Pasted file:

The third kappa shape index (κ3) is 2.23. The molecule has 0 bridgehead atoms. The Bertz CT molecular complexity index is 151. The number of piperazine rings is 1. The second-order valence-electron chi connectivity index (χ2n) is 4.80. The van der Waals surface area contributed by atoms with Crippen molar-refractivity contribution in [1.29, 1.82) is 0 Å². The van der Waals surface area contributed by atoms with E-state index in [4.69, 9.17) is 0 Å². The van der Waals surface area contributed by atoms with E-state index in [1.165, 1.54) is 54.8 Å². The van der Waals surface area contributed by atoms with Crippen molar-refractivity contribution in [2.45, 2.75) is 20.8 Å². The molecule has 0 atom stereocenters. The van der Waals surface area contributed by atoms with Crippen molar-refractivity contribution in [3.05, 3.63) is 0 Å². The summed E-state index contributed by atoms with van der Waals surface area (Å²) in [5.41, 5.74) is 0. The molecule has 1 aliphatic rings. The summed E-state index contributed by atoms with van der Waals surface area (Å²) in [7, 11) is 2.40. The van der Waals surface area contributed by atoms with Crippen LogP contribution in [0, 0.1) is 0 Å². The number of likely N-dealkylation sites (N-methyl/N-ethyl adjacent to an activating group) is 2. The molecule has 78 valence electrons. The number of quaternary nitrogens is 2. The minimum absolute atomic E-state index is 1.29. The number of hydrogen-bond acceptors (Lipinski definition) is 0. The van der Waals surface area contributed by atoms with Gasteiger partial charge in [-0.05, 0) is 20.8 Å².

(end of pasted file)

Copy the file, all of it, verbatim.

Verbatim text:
The third kappa shape index (κ3) is 2.23. The molecule has 0 bridgehead atoms. The Bertz CT molecular complexity index is 151. The number of piperazine rings is 1. The second-order valence-electron chi connectivity index (χ2n) is 4.80. The van der Waals surface area contributed by atoms with Crippen molar-refractivity contribution in [1.29, 1.82) is 0 Å². The van der Waals surface area contributed by atoms with E-state index in [4.69, 9.17) is 0 Å². The van der Waals surface area contributed by atoms with E-state index in [1.165, 1.54) is 54.8 Å². The van der Waals surface area contributed by atoms with Crippen molar-refractivity contribution in [2.45, 2.75) is 20.8 Å². The molecule has 0 atom stereocenters. The van der Waals surface area contributed by atoms with Crippen molar-refractivity contribution in [3.05, 3.63) is 0 Å². The summed E-state index contributed by atoms with van der Waals surface area (Å²) in [5.41, 5.74) is 0. The molecule has 1 aliphatic rings. The summed E-state index contributed by atoms with van der Waals surface area (Å²) in [7, 11) is 2.40. The van der Waals surface area contributed by atoms with Crippen LogP contribution in [0, 0.1) is 0 Å². The number of likely N-dealkylation sites (N-methyl/N-ethyl adjacent to an activating group) is 2. The molecule has 78 valence electrons. The number of quaternary nitrogens is 2. The minimum absolute atomic E-state index is 1.29. The number of hydrogen-bond acceptors (Lipinski definition) is 0. The van der Waals surface area contributed by atoms with Gasteiger partial charge in [-0.05, 0) is 20.8 Å².